3) Closely monitor financial results (especially A/R and cash) in the coming months and meet regularly to review the steps being taken to mitigate the negative impact of a higher DSO.

Show Historical & Forecast Results Side by Side
The financial model was set up to easily present the monthly forecast next to the monthly actual results. It could be shown on a calendar year basis or a trailing (or forward-looking) 12-month basis. This is an impactful way to make trends and direction obvious to the reader. One of the added benefits of this approach is that management becomes more knowledgeable about the financial statements and therefore more likely to pay closer attention to the numbers and trends each month.

Make the Forecast Part of Your Monthly Financial Rhythm
This final step in the process is what creates lasting value in the company. An updated forecast was included in the monthly reporting package every month going forward. The process was created so the last actual month was loaded and the forecast months updated with new information.

The cover memo in the monthly reporting package included a paragraph on key changes in the forecast. And, specific comments were included each month about how the company was doing on the two key focus areas with respect to cash: the impact of a higher DSO on owner distributions and ABC’s ability to pay down debt faster. Shortly after receiving the monthly reporting package, the CEO and the Board could quickly see what mattered most.

Overcoming Obstacles & Resistance
It is smart to prepare for potential obstacles – especially if you are implementing the process for the first time. Common challenges and questions include:

• I have a hard time getting timely and reliable information from PMs and management that I need to create and update the forecast each month.
• What happens to my credibility if my forecast is wrong?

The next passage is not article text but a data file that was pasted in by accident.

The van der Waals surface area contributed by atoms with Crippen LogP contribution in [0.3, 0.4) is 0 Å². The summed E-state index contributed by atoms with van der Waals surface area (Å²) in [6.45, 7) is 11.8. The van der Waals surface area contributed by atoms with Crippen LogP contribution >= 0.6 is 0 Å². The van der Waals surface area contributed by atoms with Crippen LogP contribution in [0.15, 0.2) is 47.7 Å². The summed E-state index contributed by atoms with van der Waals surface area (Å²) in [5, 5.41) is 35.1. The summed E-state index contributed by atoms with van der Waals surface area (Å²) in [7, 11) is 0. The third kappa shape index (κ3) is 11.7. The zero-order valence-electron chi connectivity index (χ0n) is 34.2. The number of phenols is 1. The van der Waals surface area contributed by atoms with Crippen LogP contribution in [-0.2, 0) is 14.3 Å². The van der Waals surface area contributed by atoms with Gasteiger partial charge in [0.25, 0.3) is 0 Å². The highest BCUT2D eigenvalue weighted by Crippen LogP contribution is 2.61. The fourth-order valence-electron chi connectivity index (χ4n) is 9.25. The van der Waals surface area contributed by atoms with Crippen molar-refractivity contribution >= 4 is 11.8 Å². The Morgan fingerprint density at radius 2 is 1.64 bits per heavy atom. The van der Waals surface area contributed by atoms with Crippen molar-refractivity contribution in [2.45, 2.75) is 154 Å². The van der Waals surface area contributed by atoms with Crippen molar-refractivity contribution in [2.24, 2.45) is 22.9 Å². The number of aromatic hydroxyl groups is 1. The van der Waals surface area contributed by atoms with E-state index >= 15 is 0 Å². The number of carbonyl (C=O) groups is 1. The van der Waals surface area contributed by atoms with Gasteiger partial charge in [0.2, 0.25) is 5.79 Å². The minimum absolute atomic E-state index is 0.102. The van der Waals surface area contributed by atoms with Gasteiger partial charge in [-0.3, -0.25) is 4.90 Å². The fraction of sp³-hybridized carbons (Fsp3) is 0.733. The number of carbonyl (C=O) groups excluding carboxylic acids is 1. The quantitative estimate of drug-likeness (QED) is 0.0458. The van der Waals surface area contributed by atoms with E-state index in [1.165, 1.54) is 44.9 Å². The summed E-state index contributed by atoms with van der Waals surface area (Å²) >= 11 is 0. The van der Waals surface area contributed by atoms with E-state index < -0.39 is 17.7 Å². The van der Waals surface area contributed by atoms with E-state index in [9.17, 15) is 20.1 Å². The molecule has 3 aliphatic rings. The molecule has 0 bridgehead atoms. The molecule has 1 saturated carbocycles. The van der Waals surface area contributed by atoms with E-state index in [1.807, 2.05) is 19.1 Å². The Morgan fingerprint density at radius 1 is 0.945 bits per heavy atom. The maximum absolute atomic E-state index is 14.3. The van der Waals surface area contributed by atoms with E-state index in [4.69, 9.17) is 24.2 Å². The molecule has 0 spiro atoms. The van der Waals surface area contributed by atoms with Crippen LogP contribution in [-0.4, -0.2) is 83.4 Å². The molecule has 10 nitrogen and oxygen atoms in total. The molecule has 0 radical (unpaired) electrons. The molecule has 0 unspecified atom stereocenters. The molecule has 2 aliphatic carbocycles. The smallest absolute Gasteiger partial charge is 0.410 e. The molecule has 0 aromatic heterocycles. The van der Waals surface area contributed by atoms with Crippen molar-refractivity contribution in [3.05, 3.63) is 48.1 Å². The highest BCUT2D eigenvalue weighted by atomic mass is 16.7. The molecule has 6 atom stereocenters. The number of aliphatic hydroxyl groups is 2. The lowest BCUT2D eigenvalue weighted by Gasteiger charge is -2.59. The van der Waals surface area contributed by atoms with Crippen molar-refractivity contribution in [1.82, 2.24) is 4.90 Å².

• My CEO doesn’t see the value in having a forecast.

Here are some tips to combat such resistance:

1) The secret to a successful start is to begin the forecasting process “for your eyes only” for the first three months. You will be surprised how this one step will knock down almost every obstacle you might encounter.

2) Avoid the tendency to gather assumptions at the lowest level and roll them up. That way you won’t need to ask PMs to provide specific data. Create your own assumptions at the highest possible level based on your bigger picture discussions with management, your intuition, and your knowledge of the business.

3) Summarize the results of your forecast at a high level – and use a range to guide the forecast user away from a single number. For example, “I expect pre-tax income for the year to come in between $1.7 and $2.0 million.” Consistently speak in terms of the strategic impact of forecast results and where the company is headed financially.

4) If your CEO is leery about the value of forecasting, gradually begin talking about the financial future of the business with him or her. Ask how he or she defines financial success for the company and for its owners. Engage his or her curiosity (and knowledge) about what is about to happen financially.

Playing a More Strategic Role as CFM
A CFM has an opportunity to play a more strategic role in creating a bigger and brighter financial future for the company. Building a reliable and repeatable forecast will help you and your leadership team:

• Define where your company is going financially (and where the CEO wants it to go);
• Expose the dangers and opportunities that lie ahead;
• Create a road map to get the company there successfully and on time; and
• Monitor the financial pace and progress on the journey to success.

Providing a clear view of the business is an important step in adding value as a CFM. And it all starts with a reliable financial forecast.

Note: The full Excel financial model for this article example, including the article exhibits, monthly historical financial statements, and monthly forecast financial statements, are available at www.cfma.org/jf16forecast to help your company adopt a similar process.


PHILIP CAMPBELL is a CPA and financial consultant based in Austin, TX. He has been working closely with CEOs and owners for more than 30 years.

Philip has served as a financial officer in a number of growing companies with revenues ranging from $10 million to more than $1 billion. He has been involved in the acquisition or sale of 33 companies and an IPO on the New York Stock Exchange.

He is the author of the book Never Run Out of Cash and the free report A 3-Part Plan to Breathe Financial Life Back into Your Business.

Phone: 512-944-3520
E-Mail: pcampbell@pdq.net
Website: financialrhythm.com


Copyright © 2016 by the Construction Financial Management Association (CFMA). All rights reserved. This article first appeared in CFMA Building Profits and is reprinted with permission. CFMA Building Profits is a member-only benefit; join CFMA to receive the magazine.